Prayer in the schools;


The legislature cannot mandate any time for silence, prayer or mediation. That would be contrary to the establishment clause of the Constitution and the separation of church and state.

However, one must consider that in 1864 we added "In God we trust" to our money.
It was determined that those words were not an establishment of religion. And the reason is that God is not religion. Religion is a bureaucracy for the promotion of some particular spiritual philosophy, i.e., Christianity, Buddhism, Islam, Judaism. "In God we trust" does not establish one religion over another. Remember the issue in Europe was not God, but religion, i.e., Catholicism v. Protestantism. No one said that God did not exist. The arguments and wars were about which was the true religion. So we could not place "In Jesus we trust" on our coins" because that would establish Christianity. But we can say "In God we trust."

In 1953, we added "under God" to the pledge of allegiance. Again, that did not establish a religion. "under Buddha" would have.

So we can have a moment allocated to God but not a moment allocated to religion. If we cannot have a moment allocated to God, then we need to take "under God" out of the pledge of allegiance and "In God we trust" off our coins.

My position is that school districts can determine to set aside a moment for God if they desire. The legislature cannot mandate anything. The school districts cannot reference any particular religion and so the prayers and/or the designation of the time of silence must be sanitized so that they do not contain any references to any particular religion. 

(What is interesting here is that Buddhism, Taoism and Hinduism consider God as the Infinite unknowable and Judaism, Christianity and Islam see God as an all knowing, all present male anthropomorphic supreme being. So in truth the God of the Eastern religions is beyond definition and so they really do not understand the concept of a Western God who is finite by the fact that He can be described. The Tao says "The God that can be defined is not the infinite God.  A close look at the atheist position reveals that they do not believe in an anthropomorphic God; they are silent on the Eastern all inclusive concept of God.)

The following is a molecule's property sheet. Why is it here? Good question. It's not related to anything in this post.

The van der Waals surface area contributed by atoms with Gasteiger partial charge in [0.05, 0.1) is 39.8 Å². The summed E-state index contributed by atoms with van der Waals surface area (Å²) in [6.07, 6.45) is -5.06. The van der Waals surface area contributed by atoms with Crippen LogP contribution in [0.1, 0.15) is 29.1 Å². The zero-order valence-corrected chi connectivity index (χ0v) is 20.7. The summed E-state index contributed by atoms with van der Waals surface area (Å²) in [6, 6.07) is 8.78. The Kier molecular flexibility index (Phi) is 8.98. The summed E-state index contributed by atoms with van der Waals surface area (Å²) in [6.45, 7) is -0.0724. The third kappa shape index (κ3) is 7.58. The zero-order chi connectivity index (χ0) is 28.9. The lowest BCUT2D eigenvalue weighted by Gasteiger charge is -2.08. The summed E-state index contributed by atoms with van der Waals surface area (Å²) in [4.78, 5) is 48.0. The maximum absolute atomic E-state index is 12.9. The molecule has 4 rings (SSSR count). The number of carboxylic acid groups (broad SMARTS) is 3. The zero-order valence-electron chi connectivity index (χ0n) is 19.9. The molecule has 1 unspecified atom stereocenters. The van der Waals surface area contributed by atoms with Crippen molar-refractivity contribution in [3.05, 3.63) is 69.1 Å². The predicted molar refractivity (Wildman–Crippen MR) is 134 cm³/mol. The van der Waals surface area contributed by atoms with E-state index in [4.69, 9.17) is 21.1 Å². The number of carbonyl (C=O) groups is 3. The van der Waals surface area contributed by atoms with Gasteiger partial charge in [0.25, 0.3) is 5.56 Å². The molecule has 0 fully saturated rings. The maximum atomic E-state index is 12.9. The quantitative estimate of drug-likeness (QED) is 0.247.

As governor, I would allow moments of silence and prayers to God but none supporting a particular religion. If a school district violated any state laws by acknowledging God in this manner, I would pardon them and thus effectively stop their prosecution under state law while I was governor. 

In regard to the Federal law and Constitution, if the issue became that important to the population, I would select a school and personally go and hold a moment of silence to God in order to force the U S Supreme Court to consider the issue under the guidelines that I have stated above. This would allow me personally to suffer the consequences. I would not advocate or ask anyone else to do this in my place.

The law is dynamic and not static. The law is ever changing. We have a conflict in the application of the law in that we have "In God we Trust" on our money and "under God" in our pledge of allegiance and at the same time we are not allowing a moment to acknowledge God in our schools. The only way to resolve this (federally) is for me as governor, to stand up for what I believe the law should be and create a fact situation for the U S Supreme Court to rule on. The courts are not allowed to rule on a hypothetical fact pattern. That is why it would be necessary for me to lead the school prayer.

This is the difference between WorldPeace and Perry/ Sanchez. It is the difference in web pages where they have slick campaign "sound bites" and I have in-depth discussions of important issues. It is the difference between standing up for what you believe and saying what you think will get you elected. And it is the ability to carefully review and evaluate issues and positions as opposed to selling out a position to the highest bidder.

John WorldPeace
The next governor of Texas
November 3, 2001